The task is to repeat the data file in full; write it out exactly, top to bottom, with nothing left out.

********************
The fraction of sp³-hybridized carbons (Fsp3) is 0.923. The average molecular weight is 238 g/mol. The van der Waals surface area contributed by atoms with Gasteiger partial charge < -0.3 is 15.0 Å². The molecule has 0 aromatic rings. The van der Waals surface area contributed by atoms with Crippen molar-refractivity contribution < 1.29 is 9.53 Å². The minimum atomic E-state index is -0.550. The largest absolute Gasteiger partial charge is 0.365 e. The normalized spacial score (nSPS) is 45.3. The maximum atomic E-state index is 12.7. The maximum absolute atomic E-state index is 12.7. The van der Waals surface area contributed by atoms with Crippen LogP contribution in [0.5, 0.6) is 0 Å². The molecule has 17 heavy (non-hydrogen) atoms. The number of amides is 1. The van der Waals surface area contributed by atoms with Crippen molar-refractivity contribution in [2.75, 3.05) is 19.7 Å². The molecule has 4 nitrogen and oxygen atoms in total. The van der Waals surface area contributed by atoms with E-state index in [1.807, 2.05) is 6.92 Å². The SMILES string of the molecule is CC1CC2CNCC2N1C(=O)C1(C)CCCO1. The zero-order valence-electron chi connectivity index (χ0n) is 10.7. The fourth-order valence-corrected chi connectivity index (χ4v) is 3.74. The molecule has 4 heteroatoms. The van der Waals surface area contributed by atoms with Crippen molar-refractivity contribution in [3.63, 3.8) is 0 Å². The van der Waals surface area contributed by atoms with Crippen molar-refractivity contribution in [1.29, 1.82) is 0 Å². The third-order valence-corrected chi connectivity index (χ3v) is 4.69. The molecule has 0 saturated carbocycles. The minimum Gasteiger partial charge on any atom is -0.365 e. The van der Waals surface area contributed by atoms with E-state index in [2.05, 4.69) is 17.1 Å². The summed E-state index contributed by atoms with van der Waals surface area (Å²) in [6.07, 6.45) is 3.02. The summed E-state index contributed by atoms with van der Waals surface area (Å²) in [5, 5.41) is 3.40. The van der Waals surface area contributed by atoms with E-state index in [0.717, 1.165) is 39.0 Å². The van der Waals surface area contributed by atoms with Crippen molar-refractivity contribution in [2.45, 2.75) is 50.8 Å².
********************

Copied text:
The fraction of sp³-hybridized carbons (Fsp3) is 0.923. The average molecular weight is 238 g/mol. The van der Waals surface area contributed by atoms with Gasteiger partial charge < -0.3 is 15.0 Å². The molecule has 0 aromatic rings. The van der Waals surface area contributed by atoms with Crippen molar-refractivity contribution < 1.29 is 9.53 Å². The minimum atomic E-state index is -0.550. The largest absolute Gasteiger partial charge is 0.365 e. The normalized spacial score (nSPS) is 45.3. The maximum atomic E-state index is 12.7. The maximum absolute atomic E-state index is 12.7. The van der Waals surface area contributed by atoms with Crippen LogP contribution in [0.5, 0.6) is 0 Å². The molecule has 17 heavy (non-hydrogen) atoms. The number of amides is 1. The van der Waals surface area contributed by atoms with Crippen molar-refractivity contribution in [2.75, 3.05) is 19.7 Å². The molecule has 4 nitrogen and oxygen atoms in total. The van der Waals surface area contributed by atoms with E-state index in [1.807, 2.05) is 6.92 Å². The SMILES string of the molecule is CC1CC2CNCC2N1C(=O)C1(C)CCCO1. The zero-order valence-electron chi connectivity index (χ0n) is 10.7. The fourth-order valence-corrected chi connectivity index (χ4v) is 3.74. The molecule has 4 heteroatoms. The van der Waals surface area contributed by atoms with Crippen molar-refractivity contribution in [3.63, 3.8) is 0 Å². The van der Waals surface area contributed by atoms with Crippen molar-refractivity contribution in [1.29, 1.82) is 0 Å². The third-order valence-corrected chi connectivity index (χ3v) is 4.69. The molecule has 0 saturated carbocycles. The minimum Gasteiger partial charge on any atom is -0.365 e. The van der Waals surface area contributed by atoms with E-state index in [2.05, 4.69) is 17.1 Å². The summed E-state index contributed by atoms with van der Waals surface area (Å²) in [6.07, 6.45) is 3.02. The summed E-state index contributed by atoms with van der Waals surface area (Å²) in [5, 5.41) is 3.40. The van der Waals surface area contributed by atoms with E-state index in [0.717, 1.165) is 39.0 Å². The van der Waals surface area contributed by atoms with Crippen molar-refractivity contribution in [2.45, 2.75) is 50.8 Å².